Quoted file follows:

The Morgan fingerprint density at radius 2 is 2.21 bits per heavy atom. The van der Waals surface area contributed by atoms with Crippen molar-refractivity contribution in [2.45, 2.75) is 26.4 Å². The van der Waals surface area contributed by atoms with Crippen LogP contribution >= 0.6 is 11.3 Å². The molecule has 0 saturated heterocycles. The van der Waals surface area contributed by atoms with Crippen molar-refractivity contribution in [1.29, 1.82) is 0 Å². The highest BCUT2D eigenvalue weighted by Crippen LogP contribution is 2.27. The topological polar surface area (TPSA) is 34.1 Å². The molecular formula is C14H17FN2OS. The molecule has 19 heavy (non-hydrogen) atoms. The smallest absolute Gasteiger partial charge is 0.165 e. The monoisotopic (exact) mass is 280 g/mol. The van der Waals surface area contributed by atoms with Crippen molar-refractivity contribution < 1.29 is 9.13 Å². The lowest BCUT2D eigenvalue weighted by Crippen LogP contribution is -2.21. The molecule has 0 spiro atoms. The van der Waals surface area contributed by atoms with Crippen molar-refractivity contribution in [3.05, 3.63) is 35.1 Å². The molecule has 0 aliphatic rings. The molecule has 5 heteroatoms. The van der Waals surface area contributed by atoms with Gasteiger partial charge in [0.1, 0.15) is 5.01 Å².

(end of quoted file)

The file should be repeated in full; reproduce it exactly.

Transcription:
The Morgan fingerprint density at radius 2 is 2.21 bits per heavy atom. The van der Waals surface area contributed by atoms with Crippen molar-refractivity contribution in [2.45, 2.75) is 26.4 Å². The van der Waals surface area contributed by atoms with Crippen LogP contribution >= 0.6 is 11.3 Å². The molecule has 0 saturated heterocycles. The van der Waals surface area contributed by atoms with Crippen molar-refractivity contribution in [1.29, 1.82) is 0 Å². The highest BCUT2D eigenvalue weighted by Crippen LogP contribution is 2.27. The topological polar surface area (TPSA) is 34.1 Å². The molecular formula is C14H17FN2OS. The molecule has 19 heavy (non-hydrogen) atoms. The smallest absolute Gasteiger partial charge is 0.165 e. The monoisotopic (exact) mass is 280 g/mol. The van der Waals surface area contributed by atoms with Crippen molar-refractivity contribution < 1.29 is 9.13 Å². The lowest BCUT2D eigenvalue weighted by Crippen LogP contribution is -2.21. The molecule has 0 spiro atoms. The van der Waals surface area contributed by atoms with Crippen molar-refractivity contribution in [3.05, 3.63) is 35.1 Å². The molecule has 0 aliphatic rings. The molecule has 5 heteroatoms. The van der Waals surface area contributed by atoms with Gasteiger partial charge in [0.1, 0.15) is 5.01 Å².